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Scott Podsednik to wear cast on left foot for at least 10 days

Mar 15, 2011, 10:15 AM EDT

Scott Podsednik AP

Scott Podsednik‘s setback with the plantar fasciitis in his left foot means that he’ll be wearing a cast for at least the next 10 days, according to Gregor Chisholm of

That means the earliest he’d be able to resume baseball activities is March 25, which would leave Podsednik less than a week to get ready for the Blue Jays’ season opener against the Twins. In other words, he’s all but certain to begin the season on the disabled list or, because he signed a non-guaranteed minor-league contract, at Triple-A.

All of which makes Podsednik’s misguided decision to turn down a one-year, $2 million deal from the Dodgers back in November look like an even bigger mistake. At best he’ll make just half that money with the Blue Jays and at worst–which is what we’re seeing so far given the foot injury–he’ll end up spending much of the year earning significantly less than that while rehabbing or riding buses in the minors.

  1. cur68 - Mar 15, 2011 at 11:31 AM

    This is an injury I’d like to hear more about. PF isn’t always PF; sometimes (or maybe always; depending on who you talk to) it’s actually an inflammation/swelling in the fat part of the big muscle that runs along the sole of the foot (flexor digitorum brevis). If you think Utley’s knee troubles were fascinating then you should pay some attention to PF. I think there’s a nice living/medical breakthough to be had coming up with a good fix for this.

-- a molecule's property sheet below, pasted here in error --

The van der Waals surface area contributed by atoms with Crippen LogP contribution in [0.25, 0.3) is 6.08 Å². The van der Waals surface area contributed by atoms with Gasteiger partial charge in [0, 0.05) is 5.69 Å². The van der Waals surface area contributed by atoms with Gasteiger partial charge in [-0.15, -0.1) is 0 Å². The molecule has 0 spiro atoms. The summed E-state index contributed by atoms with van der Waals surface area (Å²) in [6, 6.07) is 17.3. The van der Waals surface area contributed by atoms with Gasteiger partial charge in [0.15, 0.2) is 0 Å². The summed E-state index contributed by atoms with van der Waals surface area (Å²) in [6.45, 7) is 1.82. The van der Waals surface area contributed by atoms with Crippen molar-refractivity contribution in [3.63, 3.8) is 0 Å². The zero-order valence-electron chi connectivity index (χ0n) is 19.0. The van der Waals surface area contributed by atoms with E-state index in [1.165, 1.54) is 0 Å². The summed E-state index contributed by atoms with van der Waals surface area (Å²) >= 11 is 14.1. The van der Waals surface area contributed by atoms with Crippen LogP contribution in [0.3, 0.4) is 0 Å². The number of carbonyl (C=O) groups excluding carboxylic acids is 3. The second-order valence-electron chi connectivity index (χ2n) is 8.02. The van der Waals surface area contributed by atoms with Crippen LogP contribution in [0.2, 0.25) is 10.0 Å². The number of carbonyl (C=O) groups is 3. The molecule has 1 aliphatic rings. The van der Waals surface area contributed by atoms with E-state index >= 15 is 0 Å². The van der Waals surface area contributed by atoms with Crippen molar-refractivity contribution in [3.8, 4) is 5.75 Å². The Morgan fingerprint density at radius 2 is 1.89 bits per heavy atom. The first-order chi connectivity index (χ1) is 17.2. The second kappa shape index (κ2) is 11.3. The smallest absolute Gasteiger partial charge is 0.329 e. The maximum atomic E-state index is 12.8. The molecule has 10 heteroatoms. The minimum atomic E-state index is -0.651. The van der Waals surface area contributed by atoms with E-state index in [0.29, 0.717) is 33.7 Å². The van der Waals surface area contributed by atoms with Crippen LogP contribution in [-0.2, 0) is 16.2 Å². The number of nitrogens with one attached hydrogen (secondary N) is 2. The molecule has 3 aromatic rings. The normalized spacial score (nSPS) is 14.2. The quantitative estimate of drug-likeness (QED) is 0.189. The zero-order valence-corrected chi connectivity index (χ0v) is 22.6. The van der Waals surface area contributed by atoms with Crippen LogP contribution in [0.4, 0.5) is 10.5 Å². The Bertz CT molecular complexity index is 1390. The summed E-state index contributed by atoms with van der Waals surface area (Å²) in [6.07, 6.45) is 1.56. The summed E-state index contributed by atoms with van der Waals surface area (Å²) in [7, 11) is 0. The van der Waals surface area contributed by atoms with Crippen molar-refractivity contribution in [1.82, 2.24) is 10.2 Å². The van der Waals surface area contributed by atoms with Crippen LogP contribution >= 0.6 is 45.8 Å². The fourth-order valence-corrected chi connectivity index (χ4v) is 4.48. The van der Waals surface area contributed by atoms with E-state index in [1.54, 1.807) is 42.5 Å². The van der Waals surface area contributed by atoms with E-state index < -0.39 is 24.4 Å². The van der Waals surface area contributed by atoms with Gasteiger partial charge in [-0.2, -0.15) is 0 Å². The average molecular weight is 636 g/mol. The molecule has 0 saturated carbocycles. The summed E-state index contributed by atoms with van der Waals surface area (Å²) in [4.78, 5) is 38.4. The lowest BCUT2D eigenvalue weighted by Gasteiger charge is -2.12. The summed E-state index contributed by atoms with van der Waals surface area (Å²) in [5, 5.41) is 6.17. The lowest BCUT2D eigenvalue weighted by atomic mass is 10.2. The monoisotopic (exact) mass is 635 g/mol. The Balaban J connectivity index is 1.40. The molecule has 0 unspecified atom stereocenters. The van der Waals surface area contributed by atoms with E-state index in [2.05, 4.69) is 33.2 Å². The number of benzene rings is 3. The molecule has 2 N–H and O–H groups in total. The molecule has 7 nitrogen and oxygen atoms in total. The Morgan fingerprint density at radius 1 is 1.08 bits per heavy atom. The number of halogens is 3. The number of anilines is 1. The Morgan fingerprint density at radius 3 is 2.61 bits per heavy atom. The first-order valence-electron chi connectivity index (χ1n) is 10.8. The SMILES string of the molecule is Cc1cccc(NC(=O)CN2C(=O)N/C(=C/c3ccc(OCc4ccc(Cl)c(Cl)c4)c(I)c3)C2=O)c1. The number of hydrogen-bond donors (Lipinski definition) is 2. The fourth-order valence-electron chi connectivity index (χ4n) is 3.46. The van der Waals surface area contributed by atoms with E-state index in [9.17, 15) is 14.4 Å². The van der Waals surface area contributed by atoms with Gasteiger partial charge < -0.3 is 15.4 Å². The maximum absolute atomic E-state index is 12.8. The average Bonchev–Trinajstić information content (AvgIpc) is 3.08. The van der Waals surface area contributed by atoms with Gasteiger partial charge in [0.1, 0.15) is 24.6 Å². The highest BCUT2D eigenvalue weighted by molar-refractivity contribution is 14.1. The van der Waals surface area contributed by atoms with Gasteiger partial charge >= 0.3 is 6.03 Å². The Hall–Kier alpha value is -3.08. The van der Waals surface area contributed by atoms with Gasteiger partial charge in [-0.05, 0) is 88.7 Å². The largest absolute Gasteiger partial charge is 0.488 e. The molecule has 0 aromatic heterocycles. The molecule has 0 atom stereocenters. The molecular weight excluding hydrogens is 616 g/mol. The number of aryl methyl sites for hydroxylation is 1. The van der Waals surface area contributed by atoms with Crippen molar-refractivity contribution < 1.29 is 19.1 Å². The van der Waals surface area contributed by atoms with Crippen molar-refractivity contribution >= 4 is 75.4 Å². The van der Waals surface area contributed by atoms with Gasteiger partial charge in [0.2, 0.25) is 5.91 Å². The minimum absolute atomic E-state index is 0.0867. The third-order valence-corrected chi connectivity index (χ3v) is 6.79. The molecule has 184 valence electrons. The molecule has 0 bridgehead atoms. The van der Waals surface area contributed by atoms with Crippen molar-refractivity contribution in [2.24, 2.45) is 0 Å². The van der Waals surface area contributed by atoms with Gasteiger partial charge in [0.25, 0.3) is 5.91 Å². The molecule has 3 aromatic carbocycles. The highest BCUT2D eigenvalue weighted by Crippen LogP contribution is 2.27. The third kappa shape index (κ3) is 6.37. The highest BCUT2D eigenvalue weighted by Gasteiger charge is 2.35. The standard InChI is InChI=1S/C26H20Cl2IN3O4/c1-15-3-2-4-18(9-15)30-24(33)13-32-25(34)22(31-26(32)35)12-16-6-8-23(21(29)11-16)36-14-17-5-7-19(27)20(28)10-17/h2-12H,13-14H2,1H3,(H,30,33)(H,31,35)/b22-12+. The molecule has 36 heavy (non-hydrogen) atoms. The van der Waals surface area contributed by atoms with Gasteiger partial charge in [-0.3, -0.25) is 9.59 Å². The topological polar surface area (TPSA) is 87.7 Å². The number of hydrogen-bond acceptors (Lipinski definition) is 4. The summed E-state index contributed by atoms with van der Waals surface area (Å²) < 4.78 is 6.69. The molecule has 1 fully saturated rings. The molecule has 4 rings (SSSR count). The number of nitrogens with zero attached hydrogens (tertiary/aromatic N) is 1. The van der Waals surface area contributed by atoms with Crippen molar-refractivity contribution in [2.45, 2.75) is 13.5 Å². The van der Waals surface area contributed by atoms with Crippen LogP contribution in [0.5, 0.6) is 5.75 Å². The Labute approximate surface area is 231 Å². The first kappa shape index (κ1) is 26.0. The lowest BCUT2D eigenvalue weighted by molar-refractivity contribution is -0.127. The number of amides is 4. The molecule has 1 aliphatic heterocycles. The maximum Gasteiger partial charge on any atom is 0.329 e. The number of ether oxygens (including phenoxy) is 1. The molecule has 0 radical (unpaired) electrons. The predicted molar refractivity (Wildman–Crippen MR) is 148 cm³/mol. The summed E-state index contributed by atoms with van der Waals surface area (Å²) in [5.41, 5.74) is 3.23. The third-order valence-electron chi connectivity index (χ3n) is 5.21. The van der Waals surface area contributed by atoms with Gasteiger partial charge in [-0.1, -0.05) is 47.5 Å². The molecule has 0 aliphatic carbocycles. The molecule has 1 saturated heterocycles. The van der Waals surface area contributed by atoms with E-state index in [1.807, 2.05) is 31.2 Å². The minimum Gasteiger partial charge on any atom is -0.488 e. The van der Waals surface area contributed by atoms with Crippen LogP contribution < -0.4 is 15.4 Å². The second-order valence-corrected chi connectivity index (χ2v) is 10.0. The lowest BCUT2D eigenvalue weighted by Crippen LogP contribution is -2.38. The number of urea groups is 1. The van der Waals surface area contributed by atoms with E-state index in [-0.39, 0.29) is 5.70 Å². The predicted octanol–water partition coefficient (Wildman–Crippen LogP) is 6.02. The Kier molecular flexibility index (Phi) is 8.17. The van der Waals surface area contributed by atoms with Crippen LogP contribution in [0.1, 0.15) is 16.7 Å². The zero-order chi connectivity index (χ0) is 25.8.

2. purdueman - Mar 15, 2011 at 11:44 AM

    I have had PF and all that I can tell you is that it hurts like hell and it’s hard to even walk, much less run with it. The problem usually occurs due to having naturally high arches and a lack of support for same. The most common treatment is a cortisone shot deep into your heel to calm the tendon down, followed by custom orthodic inserts for your shoes in order to compensate for your “imbalance” that triggers and/or aggravates the condition.

    As for Pods opting out with the Dodgers? Hindsight is always 20/20; given the fact that Pods has now had to go begging for a job twice now since the White Sox let him initially go as a free agent after their 2005 Championship run, Pods surely had to know that his market was pretty limited. It may all have come down to Pods feeling that he likely wouldn’t get much playing time with the Dodgers and preferring to seek a team that would guarantee him more playing time.

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